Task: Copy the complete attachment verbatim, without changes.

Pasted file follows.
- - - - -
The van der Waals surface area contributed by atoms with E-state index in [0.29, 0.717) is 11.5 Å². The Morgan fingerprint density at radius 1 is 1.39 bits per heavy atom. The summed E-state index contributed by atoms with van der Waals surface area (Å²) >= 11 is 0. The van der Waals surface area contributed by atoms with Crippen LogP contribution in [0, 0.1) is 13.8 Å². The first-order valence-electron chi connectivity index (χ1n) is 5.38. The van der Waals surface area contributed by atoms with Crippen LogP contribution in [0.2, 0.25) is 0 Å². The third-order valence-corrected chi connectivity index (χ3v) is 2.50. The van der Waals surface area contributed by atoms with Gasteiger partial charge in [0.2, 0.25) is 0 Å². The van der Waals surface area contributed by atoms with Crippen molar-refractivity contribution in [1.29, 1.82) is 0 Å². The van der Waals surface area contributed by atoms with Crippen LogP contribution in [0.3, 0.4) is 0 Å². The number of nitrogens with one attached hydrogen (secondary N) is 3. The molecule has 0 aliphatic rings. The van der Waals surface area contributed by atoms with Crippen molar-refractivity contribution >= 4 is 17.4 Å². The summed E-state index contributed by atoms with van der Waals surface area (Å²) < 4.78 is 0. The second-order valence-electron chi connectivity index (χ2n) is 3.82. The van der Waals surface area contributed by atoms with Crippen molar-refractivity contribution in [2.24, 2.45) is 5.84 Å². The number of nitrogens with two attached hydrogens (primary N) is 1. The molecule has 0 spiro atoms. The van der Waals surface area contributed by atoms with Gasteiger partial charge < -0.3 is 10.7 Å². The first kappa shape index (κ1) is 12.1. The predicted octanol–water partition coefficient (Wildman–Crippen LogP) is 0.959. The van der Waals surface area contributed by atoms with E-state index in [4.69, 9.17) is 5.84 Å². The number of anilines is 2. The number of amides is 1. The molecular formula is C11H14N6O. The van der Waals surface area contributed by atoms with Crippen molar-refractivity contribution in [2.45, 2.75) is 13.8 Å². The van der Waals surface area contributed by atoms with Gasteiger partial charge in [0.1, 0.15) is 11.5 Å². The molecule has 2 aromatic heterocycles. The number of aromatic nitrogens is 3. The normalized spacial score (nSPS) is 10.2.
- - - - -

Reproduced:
The van der Waals surface area contributed by atoms with E-state index in [0.29, 0.717) is 11.5 Å². The Morgan fingerprint density at radius 1 is 1.39 bits per heavy atom. The summed E-state index contributed by atoms with van der Waals surface area (Å²) >= 11 is 0. The van der Waals surface area contributed by atoms with Crippen LogP contribution in [0, 0.1) is 13.8 Å². The first-order valence-electron chi connectivity index (χ1n) is 5.38. The van der Waals surface area contributed by atoms with Crippen LogP contribution in [0.2, 0.25) is 0 Å². The third-order valence-corrected chi connectivity index (χ3v) is 2.50. The van der Waals surface area contributed by atoms with Gasteiger partial charge in [0.2, 0.25) is 0 Å². The van der Waals surface area contributed by atoms with Crippen molar-refractivity contribution in [1.29, 1.82) is 0 Å². The van der Waals surface area contributed by atoms with Crippen LogP contribution in [0.3, 0.4) is 0 Å². The number of nitrogens with one attached hydrogen (secondary N) is 3. The molecule has 0 aliphatic rings. The van der Waals surface area contributed by atoms with Crippen molar-refractivity contribution >= 4 is 17.4 Å². The summed E-state index contributed by atoms with van der Waals surface area (Å²) < 4.78 is 0. The second-order valence-electron chi connectivity index (χ2n) is 3.82. The van der Waals surface area contributed by atoms with Crippen molar-refractivity contribution in [2.24, 2.45) is 5.84 Å². The number of nitrogens with two attached hydrogens (primary N) is 1. The molecule has 0 spiro atoms. The van der Waals surface area contributed by atoms with Gasteiger partial charge < -0.3 is 10.7 Å². The first kappa shape index (κ1) is 12.1. The predicted octanol–water partition coefficient (Wildman–Crippen LogP) is 0.959. The van der Waals surface area contributed by atoms with E-state index in [4.69, 9.17) is 5.84 Å². The number of anilines is 2. The number of amides is 1. The molecular formula is C11H14N6O. The van der Waals surface area contributed by atoms with Crippen molar-refractivity contribution in [2.45, 2.75) is 13.8 Å². The van der Waals surface area contributed by atoms with Gasteiger partial charge in [0.1, 0.15) is 11.5 Å². The molecule has 2 aromatic heterocycles. The number of aromatic nitrogens is 3. The normalized spacial score (nSPS) is 10.2.